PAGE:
The Art of Paul Raymond Gregory
Christina writes: Not long after I joined the Tolkien Society in 1981, the Chairman, Jonathan Simons, announced in the bulletin Amon Hen a rather optimistic plan for the Society to raise £100,000 to support artist Paul Gregory in his ‘mammoth project of depicting about sixty scenes from Lord of the Rings, on canvas’. At that time, Gregory had completed four paintings and hoped ‘to stage an exhibition when the paintings are completed in about three to five years’ time’ (Amon Hen 57, August 1982, p. 3). It was an impractical dream for the Society, but as a result, signed posters of some of Gregory’s early paintings were offered for sale to members: to begin with, Caradhras, then a year later, The Ride of the Rohirrim, each image roughly 20 × 33 inches (50.5 × 83.0 cm) plus border. Respectively, these cost £2.30 plus 70 pence U.K. packing and postage, and £3.50 including postage. I bought both, but because of problems with the Society’s sales officer I had to wait a long time for the second. I remember grumbling that if the Rohirrim had been as slow to reach Minas Tirith, they would have arrived too late to save the city. I did not buy a third poster, Death of Boromir, offered in July 1983, in part because I found it less attractive, but also because, in order to provide more income for Gregory, it was released only in a limited, higher quality edition of 500 copies, and even the special price of £68.00 offered to Tolkien Society members was more than I felt able to pay. Gregory did manage to find funding and a sponsor to allow him to devote time to continuing the series. In 1984, I saw the early paintings exhibited at the Barbican Art Gallery, London.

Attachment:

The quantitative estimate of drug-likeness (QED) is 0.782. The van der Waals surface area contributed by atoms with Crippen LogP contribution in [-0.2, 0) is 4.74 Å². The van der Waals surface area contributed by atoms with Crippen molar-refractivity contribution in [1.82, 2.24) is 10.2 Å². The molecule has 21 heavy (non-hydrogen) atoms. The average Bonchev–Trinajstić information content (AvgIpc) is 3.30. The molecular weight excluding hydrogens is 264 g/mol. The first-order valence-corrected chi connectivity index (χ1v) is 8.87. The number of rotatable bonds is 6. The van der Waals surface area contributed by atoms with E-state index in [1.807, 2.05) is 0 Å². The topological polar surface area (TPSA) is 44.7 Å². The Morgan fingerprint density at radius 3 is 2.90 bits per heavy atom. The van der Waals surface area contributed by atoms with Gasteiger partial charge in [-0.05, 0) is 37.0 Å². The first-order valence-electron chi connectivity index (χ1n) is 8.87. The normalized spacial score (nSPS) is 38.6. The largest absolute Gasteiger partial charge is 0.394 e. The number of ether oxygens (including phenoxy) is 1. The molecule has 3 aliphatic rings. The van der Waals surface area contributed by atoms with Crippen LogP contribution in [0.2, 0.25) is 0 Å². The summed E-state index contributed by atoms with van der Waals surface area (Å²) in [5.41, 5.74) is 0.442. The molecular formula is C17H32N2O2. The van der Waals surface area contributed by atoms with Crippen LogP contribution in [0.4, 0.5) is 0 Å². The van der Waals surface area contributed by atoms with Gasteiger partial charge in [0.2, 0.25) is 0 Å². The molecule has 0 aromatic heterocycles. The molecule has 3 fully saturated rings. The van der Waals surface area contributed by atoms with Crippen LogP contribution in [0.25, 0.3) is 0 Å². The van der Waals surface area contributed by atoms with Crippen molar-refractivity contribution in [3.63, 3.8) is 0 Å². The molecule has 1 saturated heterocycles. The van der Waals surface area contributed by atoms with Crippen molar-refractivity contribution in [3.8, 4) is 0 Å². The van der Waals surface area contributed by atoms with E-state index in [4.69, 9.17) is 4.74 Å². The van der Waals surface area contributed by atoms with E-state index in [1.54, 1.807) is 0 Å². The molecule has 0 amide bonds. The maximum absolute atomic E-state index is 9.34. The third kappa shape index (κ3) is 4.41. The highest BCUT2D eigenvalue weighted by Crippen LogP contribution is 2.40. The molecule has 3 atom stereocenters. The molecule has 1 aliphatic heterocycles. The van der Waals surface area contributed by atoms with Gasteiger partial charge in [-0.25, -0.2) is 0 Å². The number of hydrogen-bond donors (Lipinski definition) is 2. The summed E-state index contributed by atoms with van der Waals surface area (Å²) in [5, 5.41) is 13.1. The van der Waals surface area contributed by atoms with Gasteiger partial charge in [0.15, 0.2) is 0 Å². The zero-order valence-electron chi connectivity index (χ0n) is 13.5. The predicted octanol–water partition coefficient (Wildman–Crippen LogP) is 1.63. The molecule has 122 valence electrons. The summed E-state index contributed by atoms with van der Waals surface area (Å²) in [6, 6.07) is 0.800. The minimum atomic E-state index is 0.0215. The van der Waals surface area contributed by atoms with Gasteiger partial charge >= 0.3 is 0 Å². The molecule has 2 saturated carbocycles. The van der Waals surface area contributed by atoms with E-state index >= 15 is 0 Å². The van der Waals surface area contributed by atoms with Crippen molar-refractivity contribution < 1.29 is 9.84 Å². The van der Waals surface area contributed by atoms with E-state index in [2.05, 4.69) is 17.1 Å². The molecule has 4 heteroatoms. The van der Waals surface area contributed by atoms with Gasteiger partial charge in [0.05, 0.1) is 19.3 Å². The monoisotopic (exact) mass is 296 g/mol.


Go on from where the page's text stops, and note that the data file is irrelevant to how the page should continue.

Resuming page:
And that was the last I heard of Paul Gregory until recently, when I saw an announcement for the book Beyond Time and Place: The Art of Paul Raymond Gregory from Studio 54 Publications, 2012. All of the pictures I mention below can be viewed in the Gallery section of Gregory’s website. Wayne and I bought the standard edition, hardcover, no dust-jacket, in a slipcase, for £30.00 plus packing and postage. The book is also available in a numbered, signed special edition of 500 copies, bound in red cloth with a signed art print, for £90.00 plus packing and postage. Each page of the book is 12 × 8.9 inches (30.5 × 22.5 cm), double page 17.8 inches wide (45 cm). I mention this because most of the original paintings are very large, some 6 × 10 feet (183 x 305 cm), and made even larger by their elaborate frames. A photograph of Gregory on p. 176 shows him in front of his three-part triptych The Designs of Melkor with the central picture towering over him. In this post I am concerned only with his illustrations of works by Tolkien, which occupy the greater part of the volume (pp. 8–89), including a section on frames. I will just list the other sections: ‘Heavy Metal’ (pp. 90–137), ‘Bloodstock’ (pp. 138–61), and ‘Other Work’ (pp. 162–75). Many of the illustrations are spread across two pages and our copy, at least, is bound so tightly that detail disappears into the shadow of the gutter.